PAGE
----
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Description: Reg. Number UK Registered Chassis Number: AM115/49 Year: 1972 Make: Maserati Model: Ghibli Maserati needs no introduction. Already a legendary racing marque before the war, the company turned to the limited production of sports cars for the road in the 1950s. These proved to be highly successful, and manufacture continued throughout the ‘60s with the company taking credit for some of the most potent and luxurious cars of the era. None upheld this great tradition better than the magnificent Ghibli. The model made its debut at the 1966 Turin Show, where it was received with rapturous acclaim. Over the preceding few years Maserati had tended towards slightly more refined and placid designs and so, like the wind from which it drew its name, the Ghibli came as a breath of fresh air. An American magazine in 1968 said of it, ‘The Ghibli is by far Maserati’s greatest contribution to the automotive world in the past 20 years. Its appearance alone gives one a feeling of opulence.’ 1969 saw the appearance of a beautiful spyder derivative, whilst in 1970 a 4.9 litre version, offering increased speed and power (partially in response to the opposition from Ferrari’s new Daytona) was introduced under the name ‘Ghibli SS’. In this, its most desirable guise, the Ghibli reinforced its solid position on the market until its untimely demise. In total 1,149 coupés and 125 spyders were built, of which only a small proportion were of the SS variety. One of only eight right hand drive cars, this beautiful 1972 Maserati Ghibli SS Coupe was supplied new to the UK and was housed in a private collection for over twenty years. Dated 20th January 1972, the original order from Maserati of Modena confirmed this Ghibli SS was ordered via importer Citroen Cars Ltd. of Slough and was specified right hand drive with options of power steering, radio and two fog-lights. The car was finished in Rosso Fucco with Pelle Nera (black leather). The original buff log book that accompanies the car confirms the Maserati was first registered (BTV 11K) on the 12th April 1972 and was supplied via Bristol Street Motors, Nottingham to a Mr Malcolm Stephenson of East Ayton near Scarborough, Yorkshire on the 12th May. Mr Stephenson owned the car until May 1976 when it was acquired by Lingdale Garage in Saltburn before being purchased on the 10th November 1982 by David Rhodes of Gatley near Cheadle in Cheshire. By now registered 6 TPE, on the 12th April 1988, the Ghibli became part of the Classic Car Collection of Ian Wade of Mayfair, London and Shepley, Huddersfield where it would remain for over twenty years. During this period the car underwent a full restoration, being stripped to bare metal and repaired and re-painted in the current Blue Chiaro by noted Ferrari and Classic Car Coachbuilders Leslie Monk and Son. All mechanical and suspension parts were removed and were reconditioned or replaced where necessary, bright-work was re-chromed or replaced, the interior was refurbished along with new carpets and the engine and gearbox were stripped and rebuilt. The wheels were refurbished and new Michelin tyres fitted along with a new stainless steel exhaust system. Mechanics were undertaken by Graham Schultz of Modena Engineering with work being completed around 1996. The car was then displayed in the private museum collection until 2011 when Mr Wade sold the car and retained the registration 6 TPE so the Ghibli was re-registered to its current registration; BRJ 113K. The car was then assessed ahead of re-commissioning by Maserati specialists R & D Automotive of Manchester who confirmed the restoration was to a very high standard with the engine showing excellent compression. With just 2 subsequent owners, this SS has since taken part in several classic car events including the Goodwood Revival and last years’ Royal Concours at Holyrood, Edinburgh. The c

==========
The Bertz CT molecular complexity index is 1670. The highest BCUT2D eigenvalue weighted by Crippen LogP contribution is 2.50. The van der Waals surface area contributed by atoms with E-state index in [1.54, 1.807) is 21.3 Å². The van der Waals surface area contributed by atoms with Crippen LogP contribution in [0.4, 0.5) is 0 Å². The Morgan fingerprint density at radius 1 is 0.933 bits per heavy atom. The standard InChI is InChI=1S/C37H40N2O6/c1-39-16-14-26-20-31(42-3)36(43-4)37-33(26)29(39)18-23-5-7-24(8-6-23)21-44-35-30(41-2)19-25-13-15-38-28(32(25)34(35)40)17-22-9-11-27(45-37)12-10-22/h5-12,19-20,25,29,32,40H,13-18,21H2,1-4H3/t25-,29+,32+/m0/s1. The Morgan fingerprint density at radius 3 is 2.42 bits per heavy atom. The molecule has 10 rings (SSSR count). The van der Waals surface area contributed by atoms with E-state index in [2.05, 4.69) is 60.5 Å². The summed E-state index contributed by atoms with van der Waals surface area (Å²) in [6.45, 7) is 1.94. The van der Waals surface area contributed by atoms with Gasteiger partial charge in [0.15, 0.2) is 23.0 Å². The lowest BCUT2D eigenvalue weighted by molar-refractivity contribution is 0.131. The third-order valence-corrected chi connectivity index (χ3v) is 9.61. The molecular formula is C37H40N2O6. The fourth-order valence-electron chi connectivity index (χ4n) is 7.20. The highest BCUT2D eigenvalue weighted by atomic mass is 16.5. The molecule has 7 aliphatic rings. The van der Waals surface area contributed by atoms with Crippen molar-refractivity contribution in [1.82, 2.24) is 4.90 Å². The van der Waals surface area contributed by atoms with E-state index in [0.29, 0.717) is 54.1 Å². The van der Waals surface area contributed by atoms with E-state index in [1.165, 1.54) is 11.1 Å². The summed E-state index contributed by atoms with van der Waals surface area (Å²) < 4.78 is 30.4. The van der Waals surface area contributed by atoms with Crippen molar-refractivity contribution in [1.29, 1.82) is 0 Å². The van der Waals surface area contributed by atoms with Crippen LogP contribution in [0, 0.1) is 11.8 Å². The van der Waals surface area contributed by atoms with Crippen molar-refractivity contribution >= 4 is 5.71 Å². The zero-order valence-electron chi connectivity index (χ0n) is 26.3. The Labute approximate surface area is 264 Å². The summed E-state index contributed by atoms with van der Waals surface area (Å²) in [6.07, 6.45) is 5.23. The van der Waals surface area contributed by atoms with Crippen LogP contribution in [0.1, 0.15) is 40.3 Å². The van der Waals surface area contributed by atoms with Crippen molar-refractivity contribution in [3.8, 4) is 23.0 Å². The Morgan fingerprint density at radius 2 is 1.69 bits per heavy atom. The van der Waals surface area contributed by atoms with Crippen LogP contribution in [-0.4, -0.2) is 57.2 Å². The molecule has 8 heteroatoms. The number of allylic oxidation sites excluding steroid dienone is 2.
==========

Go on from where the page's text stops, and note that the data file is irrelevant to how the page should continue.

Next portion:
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1976 Alpine 1600 SC – Original Dieppe Built Model